Asset classes once considered too esoteric can be seen as safe havens when the market environment changes, argues Amin Rajan 

Prior to 2008, private debt was deemed a peripheral asset class in a typical institutional investor’s portfolio. Since then, it has gained traction owing to forces emanating from two separate sources. 

On the supply side, the new Capital Requirements Directive IV under BaseI III has enjoined banks to shrink their loan book to beef up their capital base in the aftermath of the 2008 credit crunch. Asset managers are moving to fill the vacuum. 

On the demand side, quantitative easing programmes in Europe and the US have over-inflated the values of traditional assets such as equities and bonds, driving investors off-piste in search of decent yields.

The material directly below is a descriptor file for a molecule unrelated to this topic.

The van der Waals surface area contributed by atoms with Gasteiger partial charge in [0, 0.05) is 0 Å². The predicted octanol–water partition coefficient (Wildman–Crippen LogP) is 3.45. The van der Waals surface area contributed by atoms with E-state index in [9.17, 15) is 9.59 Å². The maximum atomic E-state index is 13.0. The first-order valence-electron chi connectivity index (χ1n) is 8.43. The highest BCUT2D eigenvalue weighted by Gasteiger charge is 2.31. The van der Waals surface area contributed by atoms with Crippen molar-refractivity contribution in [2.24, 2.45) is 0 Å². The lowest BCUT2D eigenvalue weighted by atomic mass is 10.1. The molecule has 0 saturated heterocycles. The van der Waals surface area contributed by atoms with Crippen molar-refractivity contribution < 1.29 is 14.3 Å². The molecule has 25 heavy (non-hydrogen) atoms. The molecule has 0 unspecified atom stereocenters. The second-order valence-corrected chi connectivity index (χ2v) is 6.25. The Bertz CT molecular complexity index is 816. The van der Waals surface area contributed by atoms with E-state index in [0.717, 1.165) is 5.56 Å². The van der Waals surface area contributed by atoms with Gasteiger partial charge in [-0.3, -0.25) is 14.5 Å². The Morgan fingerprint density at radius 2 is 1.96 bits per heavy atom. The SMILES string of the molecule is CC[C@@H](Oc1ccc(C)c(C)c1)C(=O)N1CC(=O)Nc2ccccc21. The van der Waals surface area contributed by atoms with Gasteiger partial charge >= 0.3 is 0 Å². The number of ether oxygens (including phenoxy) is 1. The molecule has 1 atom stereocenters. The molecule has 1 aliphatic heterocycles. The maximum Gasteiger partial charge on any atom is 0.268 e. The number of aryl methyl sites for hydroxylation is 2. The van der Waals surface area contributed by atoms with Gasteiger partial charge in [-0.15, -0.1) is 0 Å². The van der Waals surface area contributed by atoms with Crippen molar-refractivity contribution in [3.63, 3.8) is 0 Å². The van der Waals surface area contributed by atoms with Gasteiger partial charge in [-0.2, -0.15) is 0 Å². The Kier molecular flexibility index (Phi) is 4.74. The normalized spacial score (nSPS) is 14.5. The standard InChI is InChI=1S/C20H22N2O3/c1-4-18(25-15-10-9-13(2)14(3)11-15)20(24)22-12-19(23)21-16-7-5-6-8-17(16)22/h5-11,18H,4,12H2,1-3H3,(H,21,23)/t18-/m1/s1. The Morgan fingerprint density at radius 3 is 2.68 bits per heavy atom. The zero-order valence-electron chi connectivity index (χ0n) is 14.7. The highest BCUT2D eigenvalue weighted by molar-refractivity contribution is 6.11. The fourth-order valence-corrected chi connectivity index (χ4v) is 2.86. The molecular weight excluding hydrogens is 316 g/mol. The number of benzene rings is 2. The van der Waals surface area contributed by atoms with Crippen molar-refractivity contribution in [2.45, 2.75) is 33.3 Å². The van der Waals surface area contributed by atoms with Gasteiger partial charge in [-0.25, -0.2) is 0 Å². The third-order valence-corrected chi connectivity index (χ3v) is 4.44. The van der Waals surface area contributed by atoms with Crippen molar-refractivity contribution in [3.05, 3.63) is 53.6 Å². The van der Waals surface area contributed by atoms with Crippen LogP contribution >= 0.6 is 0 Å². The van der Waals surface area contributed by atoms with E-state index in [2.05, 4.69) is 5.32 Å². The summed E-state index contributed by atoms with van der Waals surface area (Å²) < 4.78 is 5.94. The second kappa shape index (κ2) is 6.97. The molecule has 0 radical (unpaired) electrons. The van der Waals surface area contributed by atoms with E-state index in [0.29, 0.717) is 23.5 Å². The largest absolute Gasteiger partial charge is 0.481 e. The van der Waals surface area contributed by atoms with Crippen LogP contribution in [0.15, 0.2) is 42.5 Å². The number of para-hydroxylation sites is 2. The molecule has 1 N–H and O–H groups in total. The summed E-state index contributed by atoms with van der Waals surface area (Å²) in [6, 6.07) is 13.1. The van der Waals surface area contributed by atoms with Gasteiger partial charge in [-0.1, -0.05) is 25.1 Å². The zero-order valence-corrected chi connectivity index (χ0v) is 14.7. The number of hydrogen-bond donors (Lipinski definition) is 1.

The spotlight has duly moved to private debt.  Some 54% of institutional investors globally are investing in private debt, 13% are considering doing so and the remaining 33% have no such plans, according to Preqin. Well over 75% of those who are invested in private debt report that returns have lived up to their expectations or exceeded them (figure 1). 

Proportion of investors that feel their private debt fund investments have lived up to expectations over the past 12 months

Return expectations (%), 2015-17

A recent study from Intermediate Capital Group* identifies the reasons behind the reportedly high satisfaction rating.